Massachusetts Legal Professionals Object to Digital Record-Keeping

In the digital age, many worry that mechanized systems, machines or even software will replace their jobs, and some court reporters in Massachusetts feel the same way. In a $5 million dollar project, supreme courts across the state have begun installing digital recording systems that would remove the need for a court reporter entirely. The reasoning for the project is that it would streamline the judicial process, and helps balance shrinking court budgets.

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This is a trend that is happening nationwide as well, underfunded court systems are opting to use digital software to keep costs down, but that too comes at a price. In criminal cases, court reports must be without error, since they form the basis for most appeals. A mix of judges, lawyers and other legal professionals are objecting to the Massachusetts project, claiming that the digital records will be inaccurate, which could cause convicted persons to go free on a technicality.

Superior Court Magistrate Gary Wilson thinks the decision to cut funding for court reporters by using digital means is a poor decision. In an interview with the Boston Globe, he expressed his concerns: “This is an attempt to do this [balance the overextended court budget] on the cheap, and it’s not where I would want to be saving money. I think it’s penny-wise and pound foolish to fool around with the record on a very, very serious case.”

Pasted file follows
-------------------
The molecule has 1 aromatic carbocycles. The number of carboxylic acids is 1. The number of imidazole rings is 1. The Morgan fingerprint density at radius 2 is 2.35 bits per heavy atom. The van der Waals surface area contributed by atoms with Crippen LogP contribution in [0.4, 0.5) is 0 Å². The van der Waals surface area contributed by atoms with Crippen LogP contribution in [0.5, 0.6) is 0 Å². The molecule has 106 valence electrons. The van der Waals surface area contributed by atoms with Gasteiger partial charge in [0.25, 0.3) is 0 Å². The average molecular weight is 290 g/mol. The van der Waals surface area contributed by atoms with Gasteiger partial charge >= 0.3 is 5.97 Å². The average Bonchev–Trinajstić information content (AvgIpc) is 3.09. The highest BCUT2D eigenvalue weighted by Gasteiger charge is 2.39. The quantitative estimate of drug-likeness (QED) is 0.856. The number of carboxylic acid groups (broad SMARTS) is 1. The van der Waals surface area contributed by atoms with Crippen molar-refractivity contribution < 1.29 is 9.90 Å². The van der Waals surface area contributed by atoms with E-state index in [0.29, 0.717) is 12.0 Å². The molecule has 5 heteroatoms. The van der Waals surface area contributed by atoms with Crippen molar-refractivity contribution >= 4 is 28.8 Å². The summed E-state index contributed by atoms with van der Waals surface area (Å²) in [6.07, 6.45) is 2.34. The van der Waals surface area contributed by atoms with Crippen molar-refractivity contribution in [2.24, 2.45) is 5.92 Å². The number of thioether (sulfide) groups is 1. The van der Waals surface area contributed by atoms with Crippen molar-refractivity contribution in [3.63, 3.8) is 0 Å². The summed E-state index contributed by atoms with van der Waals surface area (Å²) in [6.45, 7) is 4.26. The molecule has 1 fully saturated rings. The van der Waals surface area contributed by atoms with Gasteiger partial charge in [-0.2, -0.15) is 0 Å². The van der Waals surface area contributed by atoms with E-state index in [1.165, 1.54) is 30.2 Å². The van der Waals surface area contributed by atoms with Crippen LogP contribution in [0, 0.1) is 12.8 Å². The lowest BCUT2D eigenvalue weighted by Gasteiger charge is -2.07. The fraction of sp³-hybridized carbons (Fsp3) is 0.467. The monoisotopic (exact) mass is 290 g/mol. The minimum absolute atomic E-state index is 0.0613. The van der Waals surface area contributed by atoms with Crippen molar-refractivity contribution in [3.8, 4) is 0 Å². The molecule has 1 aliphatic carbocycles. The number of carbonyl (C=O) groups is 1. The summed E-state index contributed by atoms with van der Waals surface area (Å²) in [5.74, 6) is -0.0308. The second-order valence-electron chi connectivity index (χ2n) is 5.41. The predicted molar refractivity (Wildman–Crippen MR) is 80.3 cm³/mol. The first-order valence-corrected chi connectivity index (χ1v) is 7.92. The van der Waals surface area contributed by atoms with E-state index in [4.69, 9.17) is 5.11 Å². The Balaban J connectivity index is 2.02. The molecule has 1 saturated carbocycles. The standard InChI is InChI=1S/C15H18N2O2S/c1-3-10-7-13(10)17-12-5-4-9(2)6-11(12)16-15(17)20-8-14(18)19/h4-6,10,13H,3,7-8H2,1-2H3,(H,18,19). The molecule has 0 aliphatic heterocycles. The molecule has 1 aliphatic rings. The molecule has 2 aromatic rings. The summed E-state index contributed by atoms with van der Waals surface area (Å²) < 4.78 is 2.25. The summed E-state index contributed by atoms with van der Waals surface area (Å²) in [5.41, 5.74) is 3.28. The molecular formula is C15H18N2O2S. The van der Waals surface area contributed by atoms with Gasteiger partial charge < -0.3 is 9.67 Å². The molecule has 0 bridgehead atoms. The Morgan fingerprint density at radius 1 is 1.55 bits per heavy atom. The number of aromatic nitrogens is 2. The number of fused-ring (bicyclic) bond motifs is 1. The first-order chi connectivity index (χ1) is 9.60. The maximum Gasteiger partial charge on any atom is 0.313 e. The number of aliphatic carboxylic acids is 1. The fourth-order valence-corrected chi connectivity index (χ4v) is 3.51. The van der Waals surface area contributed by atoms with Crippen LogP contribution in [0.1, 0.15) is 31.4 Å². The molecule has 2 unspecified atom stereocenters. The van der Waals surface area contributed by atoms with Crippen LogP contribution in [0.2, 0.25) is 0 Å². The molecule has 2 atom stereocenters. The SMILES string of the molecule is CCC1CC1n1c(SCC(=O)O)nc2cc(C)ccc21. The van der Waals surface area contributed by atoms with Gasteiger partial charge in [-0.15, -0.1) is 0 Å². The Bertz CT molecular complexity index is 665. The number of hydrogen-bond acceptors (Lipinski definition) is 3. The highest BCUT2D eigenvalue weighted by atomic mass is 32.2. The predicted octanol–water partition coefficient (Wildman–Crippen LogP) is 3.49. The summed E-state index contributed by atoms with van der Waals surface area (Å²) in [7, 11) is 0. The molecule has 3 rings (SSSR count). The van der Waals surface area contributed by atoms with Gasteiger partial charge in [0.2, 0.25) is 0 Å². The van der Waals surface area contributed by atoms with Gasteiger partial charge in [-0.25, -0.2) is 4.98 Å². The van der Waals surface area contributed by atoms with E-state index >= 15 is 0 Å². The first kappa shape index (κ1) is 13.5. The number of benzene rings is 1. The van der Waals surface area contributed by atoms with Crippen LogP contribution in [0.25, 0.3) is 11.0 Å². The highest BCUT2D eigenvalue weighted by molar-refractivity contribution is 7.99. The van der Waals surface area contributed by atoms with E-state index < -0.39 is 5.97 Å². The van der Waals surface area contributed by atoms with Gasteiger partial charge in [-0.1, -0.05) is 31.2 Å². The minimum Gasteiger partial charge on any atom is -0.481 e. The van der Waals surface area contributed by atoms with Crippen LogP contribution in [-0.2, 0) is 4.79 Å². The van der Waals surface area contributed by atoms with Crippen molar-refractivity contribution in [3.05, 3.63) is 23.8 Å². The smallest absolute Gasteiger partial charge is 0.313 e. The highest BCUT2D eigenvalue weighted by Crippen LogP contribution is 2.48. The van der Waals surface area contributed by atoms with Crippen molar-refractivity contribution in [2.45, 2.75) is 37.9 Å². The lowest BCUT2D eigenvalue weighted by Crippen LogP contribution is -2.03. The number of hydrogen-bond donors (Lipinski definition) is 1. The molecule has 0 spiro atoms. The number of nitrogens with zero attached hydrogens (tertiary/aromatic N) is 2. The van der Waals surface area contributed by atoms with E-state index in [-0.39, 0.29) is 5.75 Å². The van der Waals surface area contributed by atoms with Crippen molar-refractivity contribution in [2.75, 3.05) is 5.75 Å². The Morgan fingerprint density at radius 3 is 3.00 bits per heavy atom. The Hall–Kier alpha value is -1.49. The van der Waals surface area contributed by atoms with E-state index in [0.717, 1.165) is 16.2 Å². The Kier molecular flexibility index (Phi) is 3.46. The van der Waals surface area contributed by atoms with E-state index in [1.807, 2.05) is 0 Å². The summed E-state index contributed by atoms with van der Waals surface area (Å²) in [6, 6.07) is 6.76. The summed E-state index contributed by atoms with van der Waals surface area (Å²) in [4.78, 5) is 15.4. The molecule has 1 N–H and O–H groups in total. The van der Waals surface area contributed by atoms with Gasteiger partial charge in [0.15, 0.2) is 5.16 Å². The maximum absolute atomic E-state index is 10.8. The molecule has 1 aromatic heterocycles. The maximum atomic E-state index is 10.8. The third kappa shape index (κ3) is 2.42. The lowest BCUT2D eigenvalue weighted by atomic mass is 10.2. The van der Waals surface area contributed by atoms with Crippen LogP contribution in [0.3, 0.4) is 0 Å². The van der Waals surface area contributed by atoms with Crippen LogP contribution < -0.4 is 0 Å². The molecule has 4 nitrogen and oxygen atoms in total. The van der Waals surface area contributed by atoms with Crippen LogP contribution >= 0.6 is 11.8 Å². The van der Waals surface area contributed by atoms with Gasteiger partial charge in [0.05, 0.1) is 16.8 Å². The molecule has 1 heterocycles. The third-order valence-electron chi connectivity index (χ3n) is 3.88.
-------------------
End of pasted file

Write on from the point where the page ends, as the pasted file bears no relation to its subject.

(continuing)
The difficulty with a digital system lies in the unpredictability of how it will handle real world situations. Defendants or witnesses who speak softly, have a harsh accent or do not space their words adequately could severely compromise the record. The more dangerous problem is that a mistake in the record like this could go unnoticed until it was much too late to stop the record, and that is the kind of error a conviction can be overturned with.

Wilson hopes that continued discussion will help administration see just how important these reporters are to the judicial process, and allow them to continue being a vital part of the courts in Massachusetts.